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Smartphones and cybercriminals

Few adults would willingly invite strangers into their bedroom while they were getting undressed, or into their bathroom while they are on the toilet – yet that is exactly what they are risking by failing to grasp the threat posed by cyber criminals hijacking their mobile device camera. That is according to a new study by an IT security product company.

Most UK adults own a smartphone, yet two-thirds are unaware that cybercriminals can send malicious software to take over their mobile device camera, stealing private, stored images and taking some very interesting ones of their own. This includes not just deeply invasive and compromising pictures of the phone’s owner, but snapshots of credit cards and pictures of young children playing with, or getting dressed in the presence of, the device.

The study by Kaspersky Lab found that 83 per cent never turn their mobile phone off, unless the battery dies, and 44 per cent say the same for a tablet. Yet over half (57 per cent) of adults have sex within sight of a camera-enabled mobile phone, tablet, laptop or PC. A third (37 per cent) get undressed in the presence of such devices, and 44 per cent take them into the toilet or the bath (29 per cent). A third (30 per cent) leave sensitive documents or payment cards near their devices; and a quarter (26 per cent) freely allow their children to play with them.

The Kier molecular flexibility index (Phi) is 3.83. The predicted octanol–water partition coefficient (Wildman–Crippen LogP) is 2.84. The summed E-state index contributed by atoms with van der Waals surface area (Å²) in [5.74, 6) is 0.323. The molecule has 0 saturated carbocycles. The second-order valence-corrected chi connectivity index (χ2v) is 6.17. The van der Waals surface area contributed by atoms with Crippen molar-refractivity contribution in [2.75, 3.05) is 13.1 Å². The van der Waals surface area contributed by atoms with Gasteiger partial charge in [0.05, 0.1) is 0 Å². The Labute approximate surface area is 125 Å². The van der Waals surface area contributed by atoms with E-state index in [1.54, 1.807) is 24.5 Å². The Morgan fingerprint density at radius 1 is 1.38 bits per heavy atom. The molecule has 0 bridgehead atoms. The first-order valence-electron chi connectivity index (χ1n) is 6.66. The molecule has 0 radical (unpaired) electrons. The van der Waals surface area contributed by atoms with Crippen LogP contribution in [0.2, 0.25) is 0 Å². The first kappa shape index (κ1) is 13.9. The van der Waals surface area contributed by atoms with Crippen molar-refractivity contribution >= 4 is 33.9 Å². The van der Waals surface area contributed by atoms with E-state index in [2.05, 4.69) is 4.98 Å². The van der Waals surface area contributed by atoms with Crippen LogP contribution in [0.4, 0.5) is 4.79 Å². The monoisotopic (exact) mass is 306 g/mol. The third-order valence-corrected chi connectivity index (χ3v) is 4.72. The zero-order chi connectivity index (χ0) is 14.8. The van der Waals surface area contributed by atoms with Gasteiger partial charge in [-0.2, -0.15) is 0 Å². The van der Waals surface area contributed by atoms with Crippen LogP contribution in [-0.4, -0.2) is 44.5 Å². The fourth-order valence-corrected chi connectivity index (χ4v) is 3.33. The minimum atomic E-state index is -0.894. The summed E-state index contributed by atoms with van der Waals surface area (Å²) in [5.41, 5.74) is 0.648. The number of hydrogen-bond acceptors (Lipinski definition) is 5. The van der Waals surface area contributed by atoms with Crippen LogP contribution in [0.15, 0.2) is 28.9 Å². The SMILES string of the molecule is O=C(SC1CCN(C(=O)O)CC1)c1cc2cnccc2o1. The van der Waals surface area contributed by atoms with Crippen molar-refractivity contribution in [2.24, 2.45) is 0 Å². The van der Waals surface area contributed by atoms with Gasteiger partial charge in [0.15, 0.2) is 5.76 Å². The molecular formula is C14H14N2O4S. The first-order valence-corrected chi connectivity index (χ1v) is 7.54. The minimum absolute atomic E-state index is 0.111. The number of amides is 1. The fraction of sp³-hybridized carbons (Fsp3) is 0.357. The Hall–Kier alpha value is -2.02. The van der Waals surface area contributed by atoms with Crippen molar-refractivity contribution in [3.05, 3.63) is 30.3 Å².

A minority of consumers who do understand and take action to reduce the risks – just a fifth of mobile phone (20 per cent) and laptop (21 per cent) users and mere 15 per cent of tablet users – often resort to measures that are far from helpful. For example, it is impossible to disconnect the camera function in mobile phones and tablets, so just closing the icon or otherwise attempting to disable it (40 per cent) is never enough. Physically covering the camera with blue tack or a sticker, the second favourite option at 36 per cent, will work, but can trip up unwary consumers who don’t realise that many phones now have camera lenses on both sides.

Kaspersky Lab’s Senior Security Researcher David Emm said: “We think of our mobile devices as our window on the world, not realising that for cybercriminals it could be their window into ours. Hacking into a device’s camera offers those with malicious intent access to our images, our most intimate moments, our identities – and the people we want most to protect, such as our children.”

The study shows the firm adds that consumers are often confused about the risk and unsure what to do even when they do understand. Just one in three of those who had done anything to secure their device camera had opted for security software, the only really effective solution, according to the company.


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